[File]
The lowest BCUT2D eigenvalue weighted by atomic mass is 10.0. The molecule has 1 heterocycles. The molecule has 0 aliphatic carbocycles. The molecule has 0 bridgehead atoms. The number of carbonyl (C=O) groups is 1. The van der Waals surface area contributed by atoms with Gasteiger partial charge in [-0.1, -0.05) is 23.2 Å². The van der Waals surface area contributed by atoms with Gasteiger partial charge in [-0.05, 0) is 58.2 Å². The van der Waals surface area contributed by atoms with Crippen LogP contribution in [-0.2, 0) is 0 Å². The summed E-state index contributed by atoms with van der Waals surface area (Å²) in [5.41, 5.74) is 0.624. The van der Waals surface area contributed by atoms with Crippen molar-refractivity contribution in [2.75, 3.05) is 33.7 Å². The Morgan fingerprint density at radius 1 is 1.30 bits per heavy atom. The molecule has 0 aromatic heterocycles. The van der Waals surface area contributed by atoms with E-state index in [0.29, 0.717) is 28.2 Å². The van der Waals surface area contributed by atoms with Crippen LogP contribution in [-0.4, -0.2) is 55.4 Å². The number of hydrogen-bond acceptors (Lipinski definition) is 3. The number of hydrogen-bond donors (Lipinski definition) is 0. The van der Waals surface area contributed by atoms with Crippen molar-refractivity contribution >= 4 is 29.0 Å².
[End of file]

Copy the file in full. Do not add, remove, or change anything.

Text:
The lowest BCUT2D eigenvalue weighted by atomic mass is 10.0. The molecule has 1 heterocycles. The molecule has 0 aliphatic carbocycles. The molecule has 0 bridgehead atoms. The number of carbonyl (C=O) groups is 1. The van der Waals surface area contributed by atoms with Gasteiger partial charge in [-0.1, -0.05) is 23.2 Å². The van der Waals surface area contributed by atoms with Gasteiger partial charge in [-0.05, 0) is 58.2 Å². The van der Waals surface area contributed by atoms with Crippen LogP contribution in [-0.2, 0) is 0 Å². The summed E-state index contributed by atoms with van der Waals surface area (Å²) in [5.41, 5.74) is 0.624. The van der Waals surface area contributed by atoms with Crippen molar-refractivity contribution in [2.75, 3.05) is 33.7 Å². The Morgan fingerprint density at radius 1 is 1.30 bits per heavy atom. The molecule has 0 aromatic heterocycles. The van der Waals surface area contributed by atoms with E-state index in [0.29, 0.717) is 28.2 Å². The van der Waals surface area contributed by atoms with Crippen LogP contribution in [-0.4, -0.2) is 55.4 Å². The number of hydrogen-bond acceptors (Lipinski definition) is 3. The number of hydrogen-bond donors (Lipinski definition) is 0. The van der Waals surface area contributed by atoms with Crippen molar-refractivity contribution >= 4 is 29.0 Å².